My goal is to develop the McArthur lab’s own Comprehensive Antibiotic Resistance Database and Resistance Gene Identifier into the most scientifically accurate AMR efflux pump database and bioinformatics detection tool in the field. I will achieve this goal by integrating my own talents with the expertise of experienced and passionate researchers in the IIDR.

What is your advice for aspiring female scientists?

As a female scientist, my advice is to constantly keep learning. Learn about yourself, what you enjoy, what you’re curious to learn about. Learn about the gender gap in science and how it impacts women of all ages in the field. Always remember your work is just as important as anyone else’s. It’s important to be informed about yourself, the field of science, society, and how you will play a role. I’m constantly being humbled by how much there is to learn.

Why should women and girls be interested in pursuing a career in science?

Pursuing a career in science is worthwhile, rewarding and thrilling. You get to be at the forefront of developing revolutionary technologies and unveiling beautiful discoveries. As a woman in a male-centric field, you can voice your perspective about the fundamental differences between men and women to overcome the gender-based barriers that currently exist.

Do you have a female mentor? What are the benefits of having a mentor?

I have female mentors who continuously provide guidance, support, and encouragement. You can’t lose anything from having a mentor; they share their experiences, act as a sounding board, provide insights into navigating your career, and prepare you for problems they have confronted.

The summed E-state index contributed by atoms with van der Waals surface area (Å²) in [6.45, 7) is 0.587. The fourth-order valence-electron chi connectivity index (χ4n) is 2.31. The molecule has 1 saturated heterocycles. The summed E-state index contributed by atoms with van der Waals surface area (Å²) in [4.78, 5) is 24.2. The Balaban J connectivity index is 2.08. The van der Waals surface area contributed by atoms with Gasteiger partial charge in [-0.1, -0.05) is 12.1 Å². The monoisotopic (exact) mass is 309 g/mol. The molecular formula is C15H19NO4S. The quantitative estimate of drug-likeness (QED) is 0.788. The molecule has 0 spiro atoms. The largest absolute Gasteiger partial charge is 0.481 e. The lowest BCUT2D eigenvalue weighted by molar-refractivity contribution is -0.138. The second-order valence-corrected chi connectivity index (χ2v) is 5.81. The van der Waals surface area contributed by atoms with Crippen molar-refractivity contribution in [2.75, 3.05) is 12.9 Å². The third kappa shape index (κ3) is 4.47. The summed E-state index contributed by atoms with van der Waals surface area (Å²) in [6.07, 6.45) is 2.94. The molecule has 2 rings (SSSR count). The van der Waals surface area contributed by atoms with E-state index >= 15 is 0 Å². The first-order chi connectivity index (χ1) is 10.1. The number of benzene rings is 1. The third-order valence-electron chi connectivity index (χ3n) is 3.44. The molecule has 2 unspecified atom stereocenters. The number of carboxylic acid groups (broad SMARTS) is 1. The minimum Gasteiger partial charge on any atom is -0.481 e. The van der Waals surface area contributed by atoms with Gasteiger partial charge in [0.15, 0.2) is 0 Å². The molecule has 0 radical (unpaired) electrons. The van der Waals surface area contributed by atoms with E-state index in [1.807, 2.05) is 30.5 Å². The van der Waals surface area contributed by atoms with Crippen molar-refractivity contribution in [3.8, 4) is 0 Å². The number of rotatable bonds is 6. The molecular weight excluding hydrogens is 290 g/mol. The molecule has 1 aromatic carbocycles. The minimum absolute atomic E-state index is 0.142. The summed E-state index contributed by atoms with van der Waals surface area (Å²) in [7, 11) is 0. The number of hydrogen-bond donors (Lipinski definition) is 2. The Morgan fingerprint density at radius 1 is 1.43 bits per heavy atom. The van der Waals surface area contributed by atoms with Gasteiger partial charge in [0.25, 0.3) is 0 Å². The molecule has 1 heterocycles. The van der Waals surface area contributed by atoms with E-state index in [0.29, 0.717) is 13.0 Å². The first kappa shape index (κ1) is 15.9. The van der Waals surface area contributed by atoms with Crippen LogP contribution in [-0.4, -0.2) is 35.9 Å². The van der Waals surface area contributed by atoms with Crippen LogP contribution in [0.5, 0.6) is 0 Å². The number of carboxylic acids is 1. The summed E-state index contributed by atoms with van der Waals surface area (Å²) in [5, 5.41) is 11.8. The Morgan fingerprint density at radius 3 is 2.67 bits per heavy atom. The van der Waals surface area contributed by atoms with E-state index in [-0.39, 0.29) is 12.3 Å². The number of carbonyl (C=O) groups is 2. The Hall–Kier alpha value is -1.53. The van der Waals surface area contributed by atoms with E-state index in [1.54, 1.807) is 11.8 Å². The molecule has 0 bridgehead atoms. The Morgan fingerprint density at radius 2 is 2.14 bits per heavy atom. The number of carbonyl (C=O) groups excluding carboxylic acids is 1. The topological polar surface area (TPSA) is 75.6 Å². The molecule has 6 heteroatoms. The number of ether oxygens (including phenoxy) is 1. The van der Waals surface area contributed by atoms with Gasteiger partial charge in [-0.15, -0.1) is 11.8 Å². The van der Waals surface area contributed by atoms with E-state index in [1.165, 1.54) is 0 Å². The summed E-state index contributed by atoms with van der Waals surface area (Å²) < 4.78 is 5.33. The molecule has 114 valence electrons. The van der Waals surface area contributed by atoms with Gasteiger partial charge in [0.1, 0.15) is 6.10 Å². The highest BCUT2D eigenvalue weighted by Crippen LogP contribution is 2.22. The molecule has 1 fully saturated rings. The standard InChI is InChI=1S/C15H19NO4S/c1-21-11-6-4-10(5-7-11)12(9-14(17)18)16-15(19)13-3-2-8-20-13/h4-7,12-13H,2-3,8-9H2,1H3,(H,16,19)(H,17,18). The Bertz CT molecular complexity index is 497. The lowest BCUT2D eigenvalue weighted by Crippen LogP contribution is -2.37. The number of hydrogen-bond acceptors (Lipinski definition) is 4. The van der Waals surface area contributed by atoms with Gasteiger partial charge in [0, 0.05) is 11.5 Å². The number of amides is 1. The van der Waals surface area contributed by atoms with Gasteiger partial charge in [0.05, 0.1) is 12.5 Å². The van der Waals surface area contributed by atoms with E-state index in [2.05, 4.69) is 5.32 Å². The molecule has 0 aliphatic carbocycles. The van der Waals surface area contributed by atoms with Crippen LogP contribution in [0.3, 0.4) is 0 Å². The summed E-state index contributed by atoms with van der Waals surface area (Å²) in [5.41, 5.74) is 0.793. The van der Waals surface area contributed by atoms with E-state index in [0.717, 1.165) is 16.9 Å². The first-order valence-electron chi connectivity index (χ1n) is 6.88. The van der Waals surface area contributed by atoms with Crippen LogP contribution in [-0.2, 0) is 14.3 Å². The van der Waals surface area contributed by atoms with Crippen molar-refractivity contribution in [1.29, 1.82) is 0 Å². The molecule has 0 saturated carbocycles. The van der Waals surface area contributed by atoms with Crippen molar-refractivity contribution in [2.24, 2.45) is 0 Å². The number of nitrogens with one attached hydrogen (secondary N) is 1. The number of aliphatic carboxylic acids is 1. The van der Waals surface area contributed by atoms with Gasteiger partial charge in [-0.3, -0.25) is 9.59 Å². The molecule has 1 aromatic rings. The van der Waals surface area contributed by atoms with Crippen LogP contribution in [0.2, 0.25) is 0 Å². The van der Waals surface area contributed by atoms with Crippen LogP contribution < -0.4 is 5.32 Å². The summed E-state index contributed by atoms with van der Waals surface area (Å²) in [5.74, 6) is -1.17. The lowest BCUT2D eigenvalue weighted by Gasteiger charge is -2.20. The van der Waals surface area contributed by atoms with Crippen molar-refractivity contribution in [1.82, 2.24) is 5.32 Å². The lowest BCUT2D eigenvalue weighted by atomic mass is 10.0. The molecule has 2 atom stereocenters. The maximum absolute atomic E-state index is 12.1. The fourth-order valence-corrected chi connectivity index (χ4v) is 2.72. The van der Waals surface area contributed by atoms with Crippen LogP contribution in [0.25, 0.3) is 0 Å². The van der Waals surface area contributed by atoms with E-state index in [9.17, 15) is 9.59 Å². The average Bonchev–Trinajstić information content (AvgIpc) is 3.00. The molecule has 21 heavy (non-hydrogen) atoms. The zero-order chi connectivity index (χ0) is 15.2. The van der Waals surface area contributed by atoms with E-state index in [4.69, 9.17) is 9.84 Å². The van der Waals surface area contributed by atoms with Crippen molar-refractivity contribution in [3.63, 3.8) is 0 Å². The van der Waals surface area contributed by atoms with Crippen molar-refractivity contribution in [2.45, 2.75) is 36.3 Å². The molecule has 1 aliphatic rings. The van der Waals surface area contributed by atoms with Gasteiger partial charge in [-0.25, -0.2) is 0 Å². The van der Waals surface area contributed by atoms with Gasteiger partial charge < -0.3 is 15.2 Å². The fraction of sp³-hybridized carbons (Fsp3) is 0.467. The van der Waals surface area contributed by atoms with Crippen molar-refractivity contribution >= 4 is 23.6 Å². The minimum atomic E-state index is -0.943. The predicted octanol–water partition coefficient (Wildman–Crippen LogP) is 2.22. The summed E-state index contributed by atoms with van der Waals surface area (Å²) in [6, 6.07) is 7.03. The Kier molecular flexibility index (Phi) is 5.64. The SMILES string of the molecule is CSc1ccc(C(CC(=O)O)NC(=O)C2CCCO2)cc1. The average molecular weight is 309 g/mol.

The theme for International Women’s Day is “Be Bold for Change” which encourages women to declare what bold action they will take to help drive gender parity. What do you currently do, or what will you do to “Be Bold for Change” in 2017?

I am currently an executive member of McMaster Women in Science and Engineering (WISE) Initiative, a team of students whose main objectives are to create a supportive network of female mentors, organize issue-specific education for students, and facilitate interdisciplinary collaboration and communication. In 2017, my goal is to increase involvement in WISE events to promote opportunities for students to meet mentors and be educated about the current issues that exist for women in science and engineering.

What kind of WISE events/initiatives have you been a part of?

Every month, WISE invites a female industry leader or faculty member to talk about their career path, maintaining a work-life balance, and their perspectives as well as contributions towards addressing gender-based issues in industry and academia. In addition, we organize our annual multi-disciplinary research conference called, Current Research in Engineering, Science & Technology (CREST). This year’s conference will take place on March 10 and 11 and showcases research by female students in science and engineering and integrates professional development and educational workshops with networking opportunities.

Look out for our Q&A spotlights on women at the IIDR throughout March and learn about their fascinating research, achievements, advice for women in science and what they’re doing to #BeBoldForChange in 2017.